Home buyers enter the process with one of two mindsets. There are those who know what kind of house they want – the number of bedrooms and bathrooms, the type of kitchen and maybe whether or not they want a yard. Then there are those who know where they want to live, such as a specific school district or neighborhood, but haven’t completed a wish list of home features.
Seldom does a buyer tell his/her real estate agent that she wants a “three-bedroom, two-bathroom home with a gourmet kitchen, a fireplace and a pool in the backyard, located on J Street in the Mountain Shadows neighborhood.”
While it’s important for your real estate agent to know what features you want in a home, “location, location, location” is just as important, important, important.
Even if you know exactly what you want in a house and perhaps have one picked out, it’s important to scope out the neighborhood before committing fully to buying.
Don’t Believe What You Hear
Especially when you are new to an area, it’s easy to believe what residents tell you about the various neighborhoods. Remember, however, that everyone has different opinions and personal tastes. When someone says, “This town’s schools are not as good as that town’s schools,” keep in mind that everyone has differing needs, wants and preferences. One man’s ceiling is another man’s floor.
There is nothing quite like first-hand information. If good schools are important to you, do the research yourself instead of relying on what others consider “good.” GreatSchools.org lists schools’ test scores and features reviews from parents.
Crime statistics can also be found online. You can also call the police or sheriff’s department in the area for more information on crime statistics.
Google maps are great for figuring out routes from the new house to your job, to a particular school, or to the nearest shopping center and they give you the mileage and a rough estimate of the time it will take to get there. You can also use Google maps’ earth view to see what’s around the neighborhood – are there railroad tracks running behind the property? Is there a huge water tank nearby? Is the property too close to a highway for your liking? What’s that large industrial-looking building one block over?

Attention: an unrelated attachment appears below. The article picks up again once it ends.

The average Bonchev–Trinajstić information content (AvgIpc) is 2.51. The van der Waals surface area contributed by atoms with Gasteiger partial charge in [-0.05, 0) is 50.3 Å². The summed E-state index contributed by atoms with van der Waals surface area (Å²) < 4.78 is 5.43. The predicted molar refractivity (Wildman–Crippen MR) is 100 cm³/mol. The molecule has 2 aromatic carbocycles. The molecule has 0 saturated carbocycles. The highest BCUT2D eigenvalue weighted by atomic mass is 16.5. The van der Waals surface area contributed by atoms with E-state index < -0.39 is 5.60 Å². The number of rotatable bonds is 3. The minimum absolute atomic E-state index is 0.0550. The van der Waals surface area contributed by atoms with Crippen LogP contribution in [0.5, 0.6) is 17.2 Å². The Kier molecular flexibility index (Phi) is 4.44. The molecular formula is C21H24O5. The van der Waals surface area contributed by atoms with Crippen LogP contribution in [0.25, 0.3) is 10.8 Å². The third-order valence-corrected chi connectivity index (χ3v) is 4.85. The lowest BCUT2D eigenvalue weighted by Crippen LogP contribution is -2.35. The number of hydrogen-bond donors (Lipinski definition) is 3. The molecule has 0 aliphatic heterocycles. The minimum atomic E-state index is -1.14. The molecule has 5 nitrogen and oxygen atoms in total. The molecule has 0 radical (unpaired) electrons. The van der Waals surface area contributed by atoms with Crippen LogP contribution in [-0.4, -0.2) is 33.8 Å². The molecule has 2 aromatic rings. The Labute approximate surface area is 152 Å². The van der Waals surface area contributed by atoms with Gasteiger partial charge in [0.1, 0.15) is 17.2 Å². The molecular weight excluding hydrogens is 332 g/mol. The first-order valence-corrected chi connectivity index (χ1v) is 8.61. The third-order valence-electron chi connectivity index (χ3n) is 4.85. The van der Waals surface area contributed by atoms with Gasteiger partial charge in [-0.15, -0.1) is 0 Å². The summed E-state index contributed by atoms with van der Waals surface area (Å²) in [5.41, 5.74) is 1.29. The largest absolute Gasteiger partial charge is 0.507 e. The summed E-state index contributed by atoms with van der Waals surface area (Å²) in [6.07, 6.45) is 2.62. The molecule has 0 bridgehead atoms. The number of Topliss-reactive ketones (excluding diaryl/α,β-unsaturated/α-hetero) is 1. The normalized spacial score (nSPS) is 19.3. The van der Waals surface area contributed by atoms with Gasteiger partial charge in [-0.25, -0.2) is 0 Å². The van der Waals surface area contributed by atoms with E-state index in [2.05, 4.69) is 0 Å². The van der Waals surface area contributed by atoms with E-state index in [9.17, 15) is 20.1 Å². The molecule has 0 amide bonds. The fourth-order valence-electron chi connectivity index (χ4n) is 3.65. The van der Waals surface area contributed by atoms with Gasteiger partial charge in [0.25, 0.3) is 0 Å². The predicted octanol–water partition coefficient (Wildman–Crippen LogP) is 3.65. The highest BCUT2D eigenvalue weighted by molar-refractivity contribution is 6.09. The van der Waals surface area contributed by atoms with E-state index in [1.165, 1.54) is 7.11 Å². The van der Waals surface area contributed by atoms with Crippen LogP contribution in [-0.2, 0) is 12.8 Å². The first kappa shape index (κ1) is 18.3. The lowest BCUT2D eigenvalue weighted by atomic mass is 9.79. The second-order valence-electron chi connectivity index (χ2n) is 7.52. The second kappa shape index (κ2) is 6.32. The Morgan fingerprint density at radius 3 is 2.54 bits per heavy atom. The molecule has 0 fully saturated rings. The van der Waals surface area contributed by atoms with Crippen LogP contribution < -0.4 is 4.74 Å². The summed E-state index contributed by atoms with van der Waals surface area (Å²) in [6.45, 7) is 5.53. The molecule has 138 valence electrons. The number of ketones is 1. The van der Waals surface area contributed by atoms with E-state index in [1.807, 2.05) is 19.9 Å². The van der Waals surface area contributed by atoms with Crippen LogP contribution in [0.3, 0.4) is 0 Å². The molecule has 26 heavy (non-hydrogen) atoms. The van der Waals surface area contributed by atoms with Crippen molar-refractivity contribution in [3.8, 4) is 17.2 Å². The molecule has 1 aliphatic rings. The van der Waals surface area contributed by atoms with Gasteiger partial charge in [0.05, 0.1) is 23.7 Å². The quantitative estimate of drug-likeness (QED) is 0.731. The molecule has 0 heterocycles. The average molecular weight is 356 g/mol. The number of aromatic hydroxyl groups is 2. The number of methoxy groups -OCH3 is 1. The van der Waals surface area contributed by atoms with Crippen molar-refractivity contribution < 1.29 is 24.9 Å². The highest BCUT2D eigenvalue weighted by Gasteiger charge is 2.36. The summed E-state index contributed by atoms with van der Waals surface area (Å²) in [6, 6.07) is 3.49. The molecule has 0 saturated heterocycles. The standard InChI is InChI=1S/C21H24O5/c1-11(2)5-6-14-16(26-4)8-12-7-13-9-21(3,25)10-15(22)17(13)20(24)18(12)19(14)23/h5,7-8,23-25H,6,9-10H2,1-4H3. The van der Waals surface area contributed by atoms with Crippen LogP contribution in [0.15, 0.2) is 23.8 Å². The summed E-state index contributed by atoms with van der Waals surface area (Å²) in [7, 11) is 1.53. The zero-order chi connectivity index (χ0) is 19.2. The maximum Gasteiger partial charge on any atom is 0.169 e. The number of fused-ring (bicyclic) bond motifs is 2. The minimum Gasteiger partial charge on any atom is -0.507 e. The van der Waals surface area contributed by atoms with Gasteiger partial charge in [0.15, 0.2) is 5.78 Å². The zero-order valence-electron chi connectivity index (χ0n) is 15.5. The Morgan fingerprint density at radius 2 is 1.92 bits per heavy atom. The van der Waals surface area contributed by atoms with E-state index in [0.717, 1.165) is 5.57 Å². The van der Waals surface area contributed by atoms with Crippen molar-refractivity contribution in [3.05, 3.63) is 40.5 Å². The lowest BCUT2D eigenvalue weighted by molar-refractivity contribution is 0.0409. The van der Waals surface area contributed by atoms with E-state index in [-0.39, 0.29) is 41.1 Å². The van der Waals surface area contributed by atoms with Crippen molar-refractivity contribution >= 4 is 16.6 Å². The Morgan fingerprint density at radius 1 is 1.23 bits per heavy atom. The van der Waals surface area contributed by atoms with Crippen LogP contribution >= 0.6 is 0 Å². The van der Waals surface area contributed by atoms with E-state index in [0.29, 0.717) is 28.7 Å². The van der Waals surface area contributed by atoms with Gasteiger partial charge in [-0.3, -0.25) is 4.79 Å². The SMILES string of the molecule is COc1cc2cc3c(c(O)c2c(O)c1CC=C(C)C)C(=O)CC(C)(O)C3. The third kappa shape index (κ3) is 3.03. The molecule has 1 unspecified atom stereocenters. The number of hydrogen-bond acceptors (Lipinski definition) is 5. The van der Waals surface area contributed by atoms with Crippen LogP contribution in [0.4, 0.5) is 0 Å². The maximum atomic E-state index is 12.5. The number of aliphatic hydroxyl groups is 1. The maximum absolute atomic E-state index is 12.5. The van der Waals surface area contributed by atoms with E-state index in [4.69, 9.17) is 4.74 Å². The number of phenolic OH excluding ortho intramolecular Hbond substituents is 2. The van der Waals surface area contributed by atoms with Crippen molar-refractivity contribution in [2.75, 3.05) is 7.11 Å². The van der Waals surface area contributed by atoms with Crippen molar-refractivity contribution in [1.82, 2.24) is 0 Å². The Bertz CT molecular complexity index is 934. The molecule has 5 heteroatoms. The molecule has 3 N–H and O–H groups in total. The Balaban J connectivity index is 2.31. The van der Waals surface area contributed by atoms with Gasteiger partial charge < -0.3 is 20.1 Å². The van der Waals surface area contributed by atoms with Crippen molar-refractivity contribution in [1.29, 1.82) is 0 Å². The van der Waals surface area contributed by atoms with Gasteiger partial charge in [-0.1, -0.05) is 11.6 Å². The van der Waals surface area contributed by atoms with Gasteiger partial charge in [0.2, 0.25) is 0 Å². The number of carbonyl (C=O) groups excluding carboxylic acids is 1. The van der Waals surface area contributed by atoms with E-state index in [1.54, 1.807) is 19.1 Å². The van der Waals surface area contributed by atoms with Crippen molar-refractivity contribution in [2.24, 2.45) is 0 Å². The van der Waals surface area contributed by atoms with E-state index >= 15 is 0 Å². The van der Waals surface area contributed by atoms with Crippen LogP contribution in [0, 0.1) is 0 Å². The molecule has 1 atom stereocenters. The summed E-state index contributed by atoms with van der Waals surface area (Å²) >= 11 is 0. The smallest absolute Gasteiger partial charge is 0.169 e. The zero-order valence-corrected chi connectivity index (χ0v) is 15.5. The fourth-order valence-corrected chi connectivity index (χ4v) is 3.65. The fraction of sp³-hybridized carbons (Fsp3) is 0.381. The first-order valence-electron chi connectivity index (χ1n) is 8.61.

A lot of your preliminary neighborhood research can be done online, but it’s not a substitute for actually checking out the neighborhood in person.
If you commute to work, you should take “a test drive.” Whether that’s driving, taking the train or bus, it’s a good idea to actually make the commute during normal commute hours to see if it fits your lifestyle. You don’t want to settle into a home only to find out that the commute is a nightmare — far worse than you had expected.
Drive through the neighborhood at different times during the day and evening, on both weekdays and weekends, looking for anything that may be considered an annoyance. Is the street much busier during the weekday rush hour than you had anticipated when you first saw it on a quiet Sunday afternoon?
You may also want to drive around to see how far it is to stores, schools, parks, gyms, houses of worship, and other places that are important in your life.
If you don’t drive, walk the neighborhood. Locate the nearest public transportation stop and see for yourself what the walk is like to the store and other local conveniences.
Check Municipal Records, Local News
Check the neighborhood and surrounding area for anything that may impact the home’s value. Look for things like a high number of foreclosures nearby, new developments in the works, and upcoming zoning changes. You can also find out a lot about what’s going on in a town or neighborhood by reading a local newspaper or checking out a local Patch.com if there is one for that town.
Find a Local Agent You Can Trust
Especially if you’re moving to an area that is new to you, it’s important to find a local agent who is familiar with the area(s) you’re considering. You want to make sure you find a trusted real estate professional who knows the neighborhoods, the schools, the shops, the restaurants, distances to highways, etc. – all the factors that are important to you when considering where to live.
If you’re considering a move to Northern New Jersey, give me a call. I have lived here my whole life and can help you with the inside info you need to find the perfect home.